I was actually thinking about exactly this the other day, after I posted the quote from that godawful Bitch letter, where she says that as a fierce femme lezzie, or whatever she called herself, she’s on the the “transgendered spectrum” or wtfever and thus deserves a space to speak on trans issues. This isn’t a very good analogy, really, but that sentiment’s awfulness spun me into thinking about how as someone in a hetero life partnership who nonetheless IDs queer, I don’t get a say “as a queer” on all kinds of queer issues. Like gay marriage. I have all kinds of special feelings about it, and it’s a weird feeling to be in a relationship where I could get married in my state, when, had chance swung a different way, I might well be in one where that wasn’t an option. It’s a weird an interesting dynamic between me and my partner, because he’s always had this societal approval and thus doesn’t viscerally feel the advantages of a heterosexual relationship the way I do. And that’s all very interesting, at least for me and him, but the fact of the matter is that straight privilege: I haz it, and because of that it’s not necessarily my place to spout off all the time about the problems with marriage as a strategic goal for the gay rights movement and etc. I’m entitled to my opinions, and there are times when it’s appropriate to voice them, but for me as someone who HAS the privilege to marry my partner, it would be pretty fucking disrespectful for me to argue with someone who doesn’t about what their goals should be regarding their own lack of legal rights. And etc.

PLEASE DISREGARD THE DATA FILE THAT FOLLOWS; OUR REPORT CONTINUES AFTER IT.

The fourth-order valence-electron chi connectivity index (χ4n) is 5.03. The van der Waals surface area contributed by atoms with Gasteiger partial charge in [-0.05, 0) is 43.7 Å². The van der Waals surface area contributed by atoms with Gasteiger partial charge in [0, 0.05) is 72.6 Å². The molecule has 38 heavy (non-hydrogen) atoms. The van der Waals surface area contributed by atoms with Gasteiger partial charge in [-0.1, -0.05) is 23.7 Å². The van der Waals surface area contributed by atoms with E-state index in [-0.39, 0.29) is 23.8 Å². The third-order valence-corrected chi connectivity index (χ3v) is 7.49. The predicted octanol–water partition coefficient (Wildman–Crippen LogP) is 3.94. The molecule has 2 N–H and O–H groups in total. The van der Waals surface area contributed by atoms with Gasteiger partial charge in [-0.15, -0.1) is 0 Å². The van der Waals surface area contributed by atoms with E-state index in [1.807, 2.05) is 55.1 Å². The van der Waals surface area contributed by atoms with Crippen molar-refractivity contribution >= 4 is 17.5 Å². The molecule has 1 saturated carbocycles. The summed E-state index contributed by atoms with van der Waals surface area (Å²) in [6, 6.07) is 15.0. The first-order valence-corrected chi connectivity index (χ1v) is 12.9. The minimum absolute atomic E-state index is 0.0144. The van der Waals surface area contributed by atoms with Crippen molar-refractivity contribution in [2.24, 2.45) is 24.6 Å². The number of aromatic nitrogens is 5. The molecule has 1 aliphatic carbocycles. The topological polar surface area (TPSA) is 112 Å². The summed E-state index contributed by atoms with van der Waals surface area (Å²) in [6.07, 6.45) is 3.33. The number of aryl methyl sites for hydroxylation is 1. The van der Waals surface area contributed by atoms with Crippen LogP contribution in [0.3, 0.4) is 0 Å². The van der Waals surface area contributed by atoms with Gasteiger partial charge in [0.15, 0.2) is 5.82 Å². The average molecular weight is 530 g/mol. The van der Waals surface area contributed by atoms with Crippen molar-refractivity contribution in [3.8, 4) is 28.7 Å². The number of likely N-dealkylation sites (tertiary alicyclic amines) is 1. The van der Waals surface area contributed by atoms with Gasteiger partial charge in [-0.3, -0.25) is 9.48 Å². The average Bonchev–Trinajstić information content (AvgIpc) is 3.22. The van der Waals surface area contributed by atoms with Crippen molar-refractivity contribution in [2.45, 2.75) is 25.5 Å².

• i struggled with this same thing for a long time. the last time i was in a queer relationship was in 1998, i guess. i openly referred to myself as queer for several years afterward, but at this point…it’s been 13 years. i’ve been with the same cisgender dude for four of those years. i have dated cisgender men pretty much exclusively for the last 13 years. when i wrote the thing about “perception matters because privilege is real,” i was specifically referring to the fact that if the average rando on the street can look at me living my life, strolling arm in arm with my boyfriend, & assume i am straight, or if we can go down to the courthouse in kansas & get a license to get married, i’m benefiting from straight privilege & it would be somewhat appropriative of me to stomp my feet & demand validation from the larger queer community. i still mention my queer history publicly when i feel it’s relevant or appropriate, & i generally don’t go around saying, “i am straight.” i say something more like, “i benefit from straight privilege.” a subtle nuance, but one that does, i think, make a difference. to me, anyway.